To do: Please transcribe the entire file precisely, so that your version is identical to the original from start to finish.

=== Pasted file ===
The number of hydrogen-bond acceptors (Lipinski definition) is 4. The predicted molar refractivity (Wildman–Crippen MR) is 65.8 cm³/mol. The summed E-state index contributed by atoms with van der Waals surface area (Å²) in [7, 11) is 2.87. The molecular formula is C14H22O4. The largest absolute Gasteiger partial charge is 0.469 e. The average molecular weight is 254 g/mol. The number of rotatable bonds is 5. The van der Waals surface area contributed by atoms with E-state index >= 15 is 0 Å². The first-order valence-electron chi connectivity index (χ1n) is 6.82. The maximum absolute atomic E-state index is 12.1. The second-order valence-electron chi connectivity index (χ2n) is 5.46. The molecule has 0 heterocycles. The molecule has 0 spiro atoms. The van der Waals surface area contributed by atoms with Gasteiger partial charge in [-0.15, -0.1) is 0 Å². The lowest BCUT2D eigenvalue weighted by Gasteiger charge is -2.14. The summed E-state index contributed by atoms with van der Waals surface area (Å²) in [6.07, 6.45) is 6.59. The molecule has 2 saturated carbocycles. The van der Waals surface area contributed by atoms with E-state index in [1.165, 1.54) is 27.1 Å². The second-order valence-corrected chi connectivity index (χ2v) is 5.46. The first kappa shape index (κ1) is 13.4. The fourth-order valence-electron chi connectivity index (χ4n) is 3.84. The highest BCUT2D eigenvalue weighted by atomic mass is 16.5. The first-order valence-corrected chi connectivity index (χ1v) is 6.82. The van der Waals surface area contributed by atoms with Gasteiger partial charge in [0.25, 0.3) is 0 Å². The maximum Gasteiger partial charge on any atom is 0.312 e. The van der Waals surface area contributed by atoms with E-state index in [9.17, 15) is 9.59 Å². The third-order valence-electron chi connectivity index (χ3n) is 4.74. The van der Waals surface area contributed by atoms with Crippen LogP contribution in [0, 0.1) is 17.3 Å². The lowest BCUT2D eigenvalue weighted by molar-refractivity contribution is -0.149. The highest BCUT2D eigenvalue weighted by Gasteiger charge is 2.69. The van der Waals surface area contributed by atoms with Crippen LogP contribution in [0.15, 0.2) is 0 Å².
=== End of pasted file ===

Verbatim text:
The number of hydrogen-bond acceptors (Lipinski definition) is 4. The predicted molar refractivity (Wildman–Crippen MR) is 65.8 cm³/mol. The summed E-state index contributed by atoms with van der Waals surface area (Å²) in [7, 11) is 2.87. The molecular formula is C14H22O4. The largest absolute Gasteiger partial charge is 0.469 e. The average molecular weight is 254 g/mol. The number of rotatable bonds is 5. The van der Waals surface area contributed by atoms with E-state index >= 15 is 0 Å². The first-order valence-electron chi connectivity index (χ1n) is 6.82. The maximum absolute atomic E-state index is 12.1. The second-order valence-electron chi connectivity index (χ2n) is 5.46. The molecule has 0 heterocycles. The molecule has 0 spiro atoms. The van der Waals surface area contributed by atoms with Gasteiger partial charge in [-0.15, -0.1) is 0 Å². The lowest BCUT2D eigenvalue weighted by Gasteiger charge is -2.14. The summed E-state index contributed by atoms with van der Waals surface area (Å²) in [6.07, 6.45) is 6.59. The molecule has 2 saturated carbocycles. The van der Waals surface area contributed by atoms with E-state index in [1.165, 1.54) is 27.1 Å². The second-order valence-corrected chi connectivity index (χ2v) is 5.46. The first kappa shape index (κ1) is 13.4. The fourth-order valence-electron chi connectivity index (χ4n) is 3.84. The highest BCUT2D eigenvalue weighted by atomic mass is 16.5. The first-order valence-corrected chi connectivity index (χ1v) is 6.82. The van der Waals surface area contributed by atoms with Gasteiger partial charge in [0.25, 0.3) is 0 Å². The maximum Gasteiger partial charge on any atom is 0.312 e. The van der Waals surface area contributed by atoms with E-state index in [9.17, 15) is 9.59 Å². The third-order valence-electron chi connectivity index (χ3n) is 4.74. The van der Waals surface area contributed by atoms with Crippen LogP contribution in [0, 0.1) is 17.3 Å². The lowest BCUT2D eigenvalue weighted by molar-refractivity contribution is -0.149. The highest BCUT2D eigenvalue weighted by Gasteiger charge is 2.69. The van der Waals surface area contributed by atoms with Crippen LogP contribution in [0.15, 0.2) is 0 Å².